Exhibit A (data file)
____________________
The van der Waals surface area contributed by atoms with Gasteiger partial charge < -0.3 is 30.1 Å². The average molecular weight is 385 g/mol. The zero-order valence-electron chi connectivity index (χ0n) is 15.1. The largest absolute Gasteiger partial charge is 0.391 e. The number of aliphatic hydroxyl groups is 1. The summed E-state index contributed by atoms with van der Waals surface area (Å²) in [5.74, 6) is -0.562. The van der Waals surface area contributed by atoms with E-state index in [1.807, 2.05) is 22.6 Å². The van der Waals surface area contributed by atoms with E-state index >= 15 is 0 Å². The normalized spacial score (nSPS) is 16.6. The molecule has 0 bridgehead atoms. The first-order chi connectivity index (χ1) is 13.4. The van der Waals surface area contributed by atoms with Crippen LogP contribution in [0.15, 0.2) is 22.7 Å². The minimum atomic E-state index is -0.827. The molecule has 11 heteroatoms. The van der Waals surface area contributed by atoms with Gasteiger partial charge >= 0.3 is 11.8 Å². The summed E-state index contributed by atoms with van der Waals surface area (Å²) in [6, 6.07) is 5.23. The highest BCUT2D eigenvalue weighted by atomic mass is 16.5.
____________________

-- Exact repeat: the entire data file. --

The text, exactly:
The van der Waals surface area contributed by atoms with Gasteiger partial charge < -0.3 is 30.1 Å². The average molecular weight is 385 g/mol. The zero-order valence-electron chi connectivity index (χ0n) is 15.1. The largest absolute Gasteiger partial charge is 0.391 e. The number of aliphatic hydroxyl groups is 1. The summed E-state index contributed by atoms with van der Waals surface area (Å²) in [5.74, 6) is -0.562. The van der Waals surface area contributed by atoms with E-state index in [1.807, 2.05) is 22.6 Å². The van der Waals surface area contributed by atoms with E-state index >= 15 is 0 Å². The normalized spacial score (nSPS) is 16.6. The molecule has 0 bridgehead atoms. The first-order chi connectivity index (χ1) is 13.4. The van der Waals surface area contributed by atoms with Crippen LogP contribution in [0.15, 0.2) is 22.7 Å². The minimum atomic E-state index is -0.827. The molecule has 11 heteroatoms. The van der Waals surface area contributed by atoms with Gasteiger partial charge >= 0.3 is 11.8 Å². The summed E-state index contributed by atoms with van der Waals surface area (Å²) in [6, 6.07) is 5.23. The highest BCUT2D eigenvalue weighted by atomic mass is 16.5.